Odd Eggs

‘Tis the season of Odd Eggs. This type of egg usually appears at the beginning of the laying season. The shell hasn't been formed properly and this is not one to be eaten! A chicken may also lay very small eggs, perhaps with no yolk, or ones with extremely brittle shells as their system hasn’t got going properly yet.
Lash Egg HenSafe Smallholding

A “lash egg” as it is commonly called can be the sign of an infection in the oviduct system. They look slightly different to this one, may be very irregularly shaped and contain bits of gunk and solid matter. Otherwise, if it's just a shell issue as this one is, then as the laying season gets underway you should see normal eggs start appearing.

Roasted Vegetables

This little lot, fresh from the veg plot, will be going into the oven at 190 degrees for about 45-60 minutes. I’ve just chopped it all roughly – courgettes, aubergines and peppers – thrown in a few small tomatoes, drizzled with olive oil and seasoned with salt, pepper and herbs. It will be served with some of our home grown sausages, a chunk of bread and a large glass of red wine. If there is any left (we have visitors too!) then I’ll keep it in the fridge to go with salads, or whizz it up for soup. Yum yum.
Roasted Vegetables HenSafe Smallholding

So many different things to do with excess veg, apart from give it away of course. It all depends on how much you like your neighbours :D


Sunflowers on the HenSafe Smallholding
I usually plant giant sunflowers on the veg plot to accompany the runner beans and French beans, and to add a colour splash. The added bonus is that the dead flower heads attract sparrows and other small birds to feast on the seeds. Win-Win. Composting them is another matter. If you do this, you'll need to cut the stems up quite small so they rot at the same rate as the rest of your compost - and you will need a sturdy cutter and strong hands!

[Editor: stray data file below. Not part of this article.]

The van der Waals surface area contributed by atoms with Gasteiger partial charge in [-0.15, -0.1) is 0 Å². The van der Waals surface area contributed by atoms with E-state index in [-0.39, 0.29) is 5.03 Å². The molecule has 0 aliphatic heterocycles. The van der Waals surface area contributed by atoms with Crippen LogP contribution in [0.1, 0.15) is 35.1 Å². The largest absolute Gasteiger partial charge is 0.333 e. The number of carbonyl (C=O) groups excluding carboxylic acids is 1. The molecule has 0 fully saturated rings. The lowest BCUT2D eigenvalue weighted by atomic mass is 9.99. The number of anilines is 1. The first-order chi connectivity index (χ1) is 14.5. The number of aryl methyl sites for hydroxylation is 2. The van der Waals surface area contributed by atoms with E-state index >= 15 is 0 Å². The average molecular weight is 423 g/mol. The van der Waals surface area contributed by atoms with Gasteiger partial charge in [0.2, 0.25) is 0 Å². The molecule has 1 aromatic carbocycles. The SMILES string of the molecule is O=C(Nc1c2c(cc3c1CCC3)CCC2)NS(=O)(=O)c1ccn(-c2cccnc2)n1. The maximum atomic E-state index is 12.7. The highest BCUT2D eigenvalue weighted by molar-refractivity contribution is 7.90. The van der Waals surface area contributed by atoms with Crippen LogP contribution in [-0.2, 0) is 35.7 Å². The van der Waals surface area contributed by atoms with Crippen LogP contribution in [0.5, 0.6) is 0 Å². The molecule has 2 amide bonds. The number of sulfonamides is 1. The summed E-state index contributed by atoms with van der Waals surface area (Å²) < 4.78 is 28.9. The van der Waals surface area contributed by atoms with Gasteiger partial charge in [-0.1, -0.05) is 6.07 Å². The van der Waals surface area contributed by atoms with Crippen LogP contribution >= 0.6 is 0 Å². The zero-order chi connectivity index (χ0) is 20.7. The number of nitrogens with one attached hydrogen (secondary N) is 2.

On an exposed veg plot you may need to stake your giant sunflowers. If you tie them to your runner bean poles and the wind catches them, you will be in danger of losing the lot!

Nest Eggs!

Nest Eggs! photo
Last week we had some new girls move in with our current flock. They’re settling in well but haven’t quite worked out where to lay their eggs yet. Went out this morning to collect and found this lovely little pile of beauties waiting for me!
Hensafe Chickens
They’re scratching around and getting used to their new surroundings, but we still need to make sure they are in the coop at dusk before shutting the door. They need a bit of extra help to find the pop hole and to deal with the pecking order.


  • The best time to introduce new hens is in the evening. When your flock has gone to roost, introduce the new girls into the coop while they are all drowsy. If you keep doing this each night, until the new ones know where the coop is, they will all merge together as one happy group. 
  • If you have trouble with the pecking order, and the older birds won't let the new ones into the coop, try shutting the coop door and introducing the new girls through the nest box lid.
  • Young chickens will not naturally lay eggs in the coop - you'll need to search out the eggs in the undergrowth! They will learn eventually...

Comma Butterfly and an Afternoon Stroll

Comma Butterfly photo
A stroll on a local beauty spot yielded a whole host of bugs and butterflies to admire and capture on camera. This Comma feeding on some comfrey was one of many. 
Absolutely beautiful, and look at that gorgeous furry body...
Take time to be still on a country walk, and just observe. There’s so much out there to discover if you’re quiet enough and patient enough to wait.